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The new wave of environmental activism

On Wednesday March 26 at Noon, the Center for Social and Environmental Justice (CSEJ) sponsored a lecture by associate professor of English Wendy Olson, named “Appalachian Rhetorics of Resistance,” and a lecture by associate professor of political science Paul Thiers called “Extreme Energy Extraction and Export.”  The two lectures, while different in scope, shared a common concern about the environmental impact of fossil fuels.  The talks were part of the CSEJ’s annual research colloquium that has featured lectures from Washington State University Vancouver faculty, as well as experts from Seattle and Canada.

Olson’s topic focused on the ways in which people from Appalachia use rhetoric on a grassroots level to educate and lobby for change with coalmines. Olson stressed how education has been key in addressing such issues and breaking stereotypes.  According to Olson, schools like Highlander Research and the Education Center in Tennessee have a long history of educating and fighting for social and environmental justice.  The Education Center was very active in the civil rights movement and helped train civil rights leaders such as Rosa Parks.  A large majority of the center’s work has been focused on labor rights and environmental conservation.  Their work and the work of groups like Mountain Justice have helped mobilize local Appalachian communities to fight for protection against environmental degradation in mountaintop removal, Olson told the audience.

It is rhetoric resistance in action, Olson pointed out, yet at the same time they are using their rhetoric and the coalmines are using their own anti-regulation rhetoric.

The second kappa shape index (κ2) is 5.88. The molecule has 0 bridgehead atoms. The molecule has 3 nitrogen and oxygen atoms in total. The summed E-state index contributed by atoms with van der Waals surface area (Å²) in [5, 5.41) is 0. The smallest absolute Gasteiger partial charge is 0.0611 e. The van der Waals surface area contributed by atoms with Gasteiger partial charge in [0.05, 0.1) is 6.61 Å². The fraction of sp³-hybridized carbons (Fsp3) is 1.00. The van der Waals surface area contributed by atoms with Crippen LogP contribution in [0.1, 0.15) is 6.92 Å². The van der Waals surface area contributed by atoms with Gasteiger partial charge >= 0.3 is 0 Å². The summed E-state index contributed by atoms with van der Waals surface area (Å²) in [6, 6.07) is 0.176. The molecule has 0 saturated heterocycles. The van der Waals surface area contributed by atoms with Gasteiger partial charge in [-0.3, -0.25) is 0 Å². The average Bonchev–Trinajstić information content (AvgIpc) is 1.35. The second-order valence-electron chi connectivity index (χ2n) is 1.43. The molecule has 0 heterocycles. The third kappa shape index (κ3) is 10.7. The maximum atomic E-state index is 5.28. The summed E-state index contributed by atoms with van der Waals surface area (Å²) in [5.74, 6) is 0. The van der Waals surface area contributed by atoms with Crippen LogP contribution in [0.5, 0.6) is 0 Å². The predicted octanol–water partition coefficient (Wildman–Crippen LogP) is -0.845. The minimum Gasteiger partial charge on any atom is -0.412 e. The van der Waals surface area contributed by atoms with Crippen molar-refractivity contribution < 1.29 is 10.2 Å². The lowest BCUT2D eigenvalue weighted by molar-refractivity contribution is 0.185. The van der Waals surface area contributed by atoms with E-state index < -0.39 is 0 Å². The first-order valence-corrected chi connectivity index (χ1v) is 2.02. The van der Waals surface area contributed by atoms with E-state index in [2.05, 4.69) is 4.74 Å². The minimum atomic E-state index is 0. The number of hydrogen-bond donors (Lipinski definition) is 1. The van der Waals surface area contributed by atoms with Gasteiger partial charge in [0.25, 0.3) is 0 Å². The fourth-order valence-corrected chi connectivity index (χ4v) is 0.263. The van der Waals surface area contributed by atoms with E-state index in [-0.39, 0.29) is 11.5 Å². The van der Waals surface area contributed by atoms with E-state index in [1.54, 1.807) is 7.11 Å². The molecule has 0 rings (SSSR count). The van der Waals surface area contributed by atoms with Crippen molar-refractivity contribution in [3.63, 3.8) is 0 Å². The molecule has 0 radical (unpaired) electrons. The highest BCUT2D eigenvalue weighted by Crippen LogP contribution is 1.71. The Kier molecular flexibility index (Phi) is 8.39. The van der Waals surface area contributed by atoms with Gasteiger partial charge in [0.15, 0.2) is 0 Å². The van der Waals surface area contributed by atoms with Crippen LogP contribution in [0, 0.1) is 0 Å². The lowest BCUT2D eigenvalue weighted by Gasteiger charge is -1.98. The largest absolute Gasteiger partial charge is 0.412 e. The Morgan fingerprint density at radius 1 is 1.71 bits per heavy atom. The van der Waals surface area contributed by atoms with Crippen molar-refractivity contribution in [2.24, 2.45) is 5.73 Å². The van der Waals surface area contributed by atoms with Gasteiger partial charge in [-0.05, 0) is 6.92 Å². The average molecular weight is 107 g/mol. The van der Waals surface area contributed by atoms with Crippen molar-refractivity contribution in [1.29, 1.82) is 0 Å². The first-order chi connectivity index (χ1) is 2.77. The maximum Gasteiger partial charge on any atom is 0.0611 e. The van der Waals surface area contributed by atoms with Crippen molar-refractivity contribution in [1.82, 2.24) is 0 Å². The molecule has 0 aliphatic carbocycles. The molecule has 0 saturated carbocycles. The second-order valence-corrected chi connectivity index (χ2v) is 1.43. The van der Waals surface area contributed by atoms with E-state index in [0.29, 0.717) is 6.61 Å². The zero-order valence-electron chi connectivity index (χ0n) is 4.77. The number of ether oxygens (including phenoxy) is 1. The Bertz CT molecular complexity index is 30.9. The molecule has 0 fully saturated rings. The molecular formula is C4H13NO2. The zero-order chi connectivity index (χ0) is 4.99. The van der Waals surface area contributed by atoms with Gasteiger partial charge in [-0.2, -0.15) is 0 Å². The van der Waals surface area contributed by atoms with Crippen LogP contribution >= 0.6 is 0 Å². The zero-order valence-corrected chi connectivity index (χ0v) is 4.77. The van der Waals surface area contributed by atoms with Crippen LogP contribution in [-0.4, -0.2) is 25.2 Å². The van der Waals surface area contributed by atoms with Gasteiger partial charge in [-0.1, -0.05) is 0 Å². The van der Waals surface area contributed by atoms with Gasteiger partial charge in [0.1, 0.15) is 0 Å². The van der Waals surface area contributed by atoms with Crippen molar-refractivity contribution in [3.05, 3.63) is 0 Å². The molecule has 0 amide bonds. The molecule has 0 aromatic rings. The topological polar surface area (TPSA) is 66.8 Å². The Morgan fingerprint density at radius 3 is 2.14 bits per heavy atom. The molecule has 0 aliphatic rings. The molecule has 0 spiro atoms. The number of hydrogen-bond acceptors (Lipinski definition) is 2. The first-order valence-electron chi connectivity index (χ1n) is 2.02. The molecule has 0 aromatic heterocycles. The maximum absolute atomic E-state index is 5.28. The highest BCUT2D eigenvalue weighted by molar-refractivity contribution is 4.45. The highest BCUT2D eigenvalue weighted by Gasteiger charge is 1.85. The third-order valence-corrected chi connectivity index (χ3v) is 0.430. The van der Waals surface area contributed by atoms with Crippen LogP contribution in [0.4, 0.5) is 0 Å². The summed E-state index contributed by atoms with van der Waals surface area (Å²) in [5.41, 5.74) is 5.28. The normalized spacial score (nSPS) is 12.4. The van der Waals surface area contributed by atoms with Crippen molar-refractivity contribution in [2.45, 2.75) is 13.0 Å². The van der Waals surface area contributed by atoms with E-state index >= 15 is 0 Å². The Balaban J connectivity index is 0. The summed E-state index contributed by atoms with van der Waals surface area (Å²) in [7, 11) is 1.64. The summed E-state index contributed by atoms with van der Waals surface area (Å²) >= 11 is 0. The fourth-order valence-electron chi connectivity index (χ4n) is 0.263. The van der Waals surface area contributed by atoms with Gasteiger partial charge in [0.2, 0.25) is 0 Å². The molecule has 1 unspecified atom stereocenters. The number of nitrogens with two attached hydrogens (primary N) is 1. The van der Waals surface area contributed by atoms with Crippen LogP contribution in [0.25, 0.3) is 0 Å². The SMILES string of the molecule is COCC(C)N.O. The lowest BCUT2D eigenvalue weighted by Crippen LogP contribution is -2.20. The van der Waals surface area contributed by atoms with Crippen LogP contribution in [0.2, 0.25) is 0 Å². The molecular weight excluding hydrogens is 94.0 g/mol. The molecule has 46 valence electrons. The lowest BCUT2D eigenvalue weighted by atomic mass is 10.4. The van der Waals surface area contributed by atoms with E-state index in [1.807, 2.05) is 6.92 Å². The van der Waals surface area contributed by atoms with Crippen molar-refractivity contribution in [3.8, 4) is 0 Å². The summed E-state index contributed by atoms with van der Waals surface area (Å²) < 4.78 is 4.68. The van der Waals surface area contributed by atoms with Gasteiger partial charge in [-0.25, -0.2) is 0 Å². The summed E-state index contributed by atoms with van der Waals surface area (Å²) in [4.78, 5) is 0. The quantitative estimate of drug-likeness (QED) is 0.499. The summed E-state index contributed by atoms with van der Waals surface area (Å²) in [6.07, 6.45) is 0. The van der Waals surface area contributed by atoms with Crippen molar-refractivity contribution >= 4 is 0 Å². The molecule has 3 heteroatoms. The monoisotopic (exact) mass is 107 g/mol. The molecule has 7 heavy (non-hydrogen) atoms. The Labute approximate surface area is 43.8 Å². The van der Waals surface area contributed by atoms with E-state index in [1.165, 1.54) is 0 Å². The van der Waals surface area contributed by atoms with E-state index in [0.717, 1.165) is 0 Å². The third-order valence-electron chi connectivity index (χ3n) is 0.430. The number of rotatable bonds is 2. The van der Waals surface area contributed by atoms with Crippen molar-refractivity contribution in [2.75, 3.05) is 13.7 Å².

“You have to recognize the ways in which rhetoric can function on both sides, so that it can be a way to create agency coalition building, but also realize it can be used for propaganda,” Olson told the VanCougar. During her talk, Olson quoted from writer and activist Silas House for the audience. “Those of us who protest mountaintop removal do it for the environment, but we’re also fighting to prove we are not unwanted burdens. Our water and air are being poisoned, but the most dangerous toxin is the message that people don’t matter.”

While Olsen’s talk was about the activism of the Appalachian people, Thiers’s talk focused on the environmental demand and impact of coal export, both locally and internationally.

Thiers pointed out that while coal use within the US has gone down, there is still great demand for coal in China.  To fill that demand coal companies are looking to export their coal.  “If exports were to open up, there’s no reason why production would decline,” Thiers stated.  Theirs talked about how opening up coal export terminals in the Northwest has been controversial and many environmental and political activists have protested the proposed terminals.  In Washington State, the status of the Longview terminal is tentative.  Permits cannot be issued for the terminal until the environmental review process is completed.

“I think what we are seeing is that activism focused on these individual terminals is somewhat successful, but now we are seeing an activism of the entire region, and that has been extremely successful, and could potentially stop the terminals from happening completely,” Theirs said.

For more information about upcoming CSEJ events, students, staff and faculty are encouraged to contact Desiree Hellegers at desiree.hellegers@vancouver.wsu.edu.

 

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